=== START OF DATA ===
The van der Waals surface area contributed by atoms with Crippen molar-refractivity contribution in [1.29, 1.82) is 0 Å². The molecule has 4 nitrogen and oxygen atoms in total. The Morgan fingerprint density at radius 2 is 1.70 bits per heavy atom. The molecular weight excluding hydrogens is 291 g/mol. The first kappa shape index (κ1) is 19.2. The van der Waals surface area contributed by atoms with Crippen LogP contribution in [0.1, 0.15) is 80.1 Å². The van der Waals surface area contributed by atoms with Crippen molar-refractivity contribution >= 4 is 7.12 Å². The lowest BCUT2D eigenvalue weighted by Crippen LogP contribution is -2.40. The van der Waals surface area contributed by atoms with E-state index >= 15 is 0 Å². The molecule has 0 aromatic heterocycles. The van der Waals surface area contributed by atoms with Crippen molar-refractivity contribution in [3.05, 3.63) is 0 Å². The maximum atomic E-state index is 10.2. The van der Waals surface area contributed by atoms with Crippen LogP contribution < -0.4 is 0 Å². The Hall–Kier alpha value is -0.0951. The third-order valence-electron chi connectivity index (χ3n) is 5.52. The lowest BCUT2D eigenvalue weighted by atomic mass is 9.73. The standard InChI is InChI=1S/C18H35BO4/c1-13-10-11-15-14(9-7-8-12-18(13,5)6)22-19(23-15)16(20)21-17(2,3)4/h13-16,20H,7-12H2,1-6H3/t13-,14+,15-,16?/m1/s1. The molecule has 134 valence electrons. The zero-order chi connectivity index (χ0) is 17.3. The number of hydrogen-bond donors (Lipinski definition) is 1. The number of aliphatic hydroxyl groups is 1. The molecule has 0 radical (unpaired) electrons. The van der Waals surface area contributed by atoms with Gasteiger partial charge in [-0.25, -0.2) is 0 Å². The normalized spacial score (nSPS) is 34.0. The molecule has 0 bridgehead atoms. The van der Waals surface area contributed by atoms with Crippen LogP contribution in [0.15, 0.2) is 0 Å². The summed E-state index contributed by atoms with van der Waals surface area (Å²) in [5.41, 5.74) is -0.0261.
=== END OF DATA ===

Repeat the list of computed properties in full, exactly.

The van der Waals surface area contributed by atoms with Crippen molar-refractivity contribution in [1.29, 1.82) is 0 Å². The molecule has 4 nitrogen and oxygen atoms in total. The Morgan fingerprint density at radius 2 is 1.70 bits per heavy atom. The molecular weight excluding hydrogens is 291 g/mol. The first kappa shape index (κ1) is 19.2. The van der Waals surface area contributed by atoms with Crippen LogP contribution in [0.1, 0.15) is 80.1 Å². The van der Waals surface area contributed by atoms with Crippen molar-refractivity contribution >= 4 is 7.12 Å². The lowest BCUT2D eigenvalue weighted by Crippen LogP contribution is -2.40. The van der Waals surface area contributed by atoms with E-state index >= 15 is 0 Å². The molecule has 0 aromatic heterocycles. The van der Waals surface area contributed by atoms with Crippen molar-refractivity contribution in [3.05, 3.63) is 0 Å². The maximum atomic E-state index is 10.2. The van der Waals surface area contributed by atoms with Crippen LogP contribution < -0.4 is 0 Å². The Hall–Kier alpha value is -0.0951. The third-order valence-electron chi connectivity index (χ3n) is 5.52. The lowest BCUT2D eigenvalue weighted by atomic mass is 9.73. The standard InChI is InChI=1S/C18H35BO4/c1-13-10-11-15-14(9-7-8-12-18(13,5)6)22-19(23-15)16(20)21-17(2,3)4/h13-16,20H,7-12H2,1-6H3/t13-,14+,15-,16?/m1/s1. The molecule has 134 valence electrons. The zero-order chi connectivity index (χ0) is 17.3. The number of hydrogen-bond donors (Lipinski definition) is 1. The number of aliphatic hydroxyl groups is 1. The molecule has 0 radical (unpaired) electrons. The van der Waals surface area contributed by atoms with Gasteiger partial charge in [-0.25, -0.2) is 0 Å². The normalized spacial score (nSPS) is 34.0. The molecule has 0 bridgehead atoms. The van der Waals surface area contributed by atoms with Crippen LogP contribution in [0.15, 0.2) is 0 Å². The summed E-state index contributed by atoms with van der Waals surface area (Å²) in [5.41, 5.74) is -0.0261.